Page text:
Utah book challenges by the numbers: A KSL investigation
Jun 20, 2023, 5:42 PM | Updated: Jun 21, 2023, 8:09 am
(Scott G. Winterton/Deseret News)
SALT LAKE CITY — Out of Utah’s 41 public school districts, the Davis School District stands out for the number of book challenges it has received using a relatively new law, H.B. 374 Sensitive Materials in Schools.
Davis has received 129 book challenges, leading to school officials removing 38 books. In 12 other instances, books were removed from only some school shelves in Davis. Those books initially included the Bible, which was removed from elementary and junior high schools, but not high schools.
The Bible will return to all of the schools from which it was removed after the Davis School District’s Board of Education voted unanimously Tuesday to reverse a committee-based decision to restrict the religious text to high schools only.
After Davis revealed it had received book challenges to both the Bible and the Book of Mormon, and after one of the bill’s sponsors said publicly that the law was being used in ways he did not intend, KSL requested the policy each district in the state is following. KSL also requested a full accounting of how many challenges to individual books each district has received, reviewed, and decided upon.
At the time of publication, of Utah’s 41 districts, 34 have responded to our request.
H.B. 374 Sensitive Materials in Schools
H.B. 374 Sensitive Materials in Schools became law in March 2022. Sponsored by Rep. Ken Ivory, R-West Jordan, and Sen. Todd D. Weiler, R-Woods Cross, the law authorizes the state board of education and Utah Attorney General to train public schools on how to identify sensitive materials.
It is not a ‘one size fits all’ law, however. The law takes into account local education agencies as well as parents.
And it requires each school district to have its own policy and process for reviewing sensitive materials.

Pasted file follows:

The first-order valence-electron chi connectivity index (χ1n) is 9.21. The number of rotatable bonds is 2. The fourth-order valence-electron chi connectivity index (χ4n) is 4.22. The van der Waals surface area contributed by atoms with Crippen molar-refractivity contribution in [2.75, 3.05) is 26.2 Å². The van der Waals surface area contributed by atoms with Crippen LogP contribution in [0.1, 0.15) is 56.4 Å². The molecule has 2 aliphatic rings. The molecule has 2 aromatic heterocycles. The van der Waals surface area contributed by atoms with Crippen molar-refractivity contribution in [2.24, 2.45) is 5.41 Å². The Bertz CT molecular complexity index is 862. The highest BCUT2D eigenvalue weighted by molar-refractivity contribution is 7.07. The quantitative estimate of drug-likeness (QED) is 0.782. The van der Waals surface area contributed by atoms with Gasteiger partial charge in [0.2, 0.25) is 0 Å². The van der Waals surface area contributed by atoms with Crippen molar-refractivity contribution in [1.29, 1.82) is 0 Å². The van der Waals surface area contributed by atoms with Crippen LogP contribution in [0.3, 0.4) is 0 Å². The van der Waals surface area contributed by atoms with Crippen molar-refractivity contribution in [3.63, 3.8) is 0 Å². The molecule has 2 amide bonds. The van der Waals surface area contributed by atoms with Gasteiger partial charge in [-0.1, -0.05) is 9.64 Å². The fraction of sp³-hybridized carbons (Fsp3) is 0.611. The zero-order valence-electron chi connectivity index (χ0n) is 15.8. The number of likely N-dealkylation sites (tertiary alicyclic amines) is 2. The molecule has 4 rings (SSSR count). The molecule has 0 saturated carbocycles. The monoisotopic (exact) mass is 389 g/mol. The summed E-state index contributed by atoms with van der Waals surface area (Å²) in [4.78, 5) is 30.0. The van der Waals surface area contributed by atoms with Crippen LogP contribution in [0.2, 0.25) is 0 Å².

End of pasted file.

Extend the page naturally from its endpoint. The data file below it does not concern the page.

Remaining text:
How many and which titles?
The American Library Association said the number of requests to censor books across the country in 2022 (2,571) was double that of 2021 (1,858), and that the requests to censor books in 2022 were more than all of the censorship requests it had documented for more than 20 years.
And there’s a pattern to the requests.
“The vast majority were written by or about members of the LGBTQIA+ community and people of color,” said the ALA’s Raymond Garcia.
See how many challenges each Utah district has received here:
There are some similarities across the Utah school districts when it comes to book challenges. For example:
- A Court of Frost and Starlight was challenged in seven districts and removed in all instances;
- A Court of Thorns and Roses was challenged in seven districts, removed from six;
- Sold was challenged in seven districts, kept in five, and removed from two;
- The Haters was challenged in seven districts and removed in four;
- Crank, challenged in six districts, was removed from two, and kept in three, with one district still under review;
- The Perks of Being a Wallflower was challenged in six districts, removed from none (two still under review);
- What Girls Are Made Of was challenged in six districts, removed from three, and kept in two with one under review.
Most Utah public school districts have received no challenges
A majority of districts that responded to KSL’s request have received no challenges to date. Those 22 districts include Weber County, North Sanpete, and Tooele County School Districts.
Of the districts that have received challenges, some have received dozens. In the Granite School District, 94 books have been challenged, 26 books were removed, and 23 were restricted, according to district spokesperson Ben Horsley.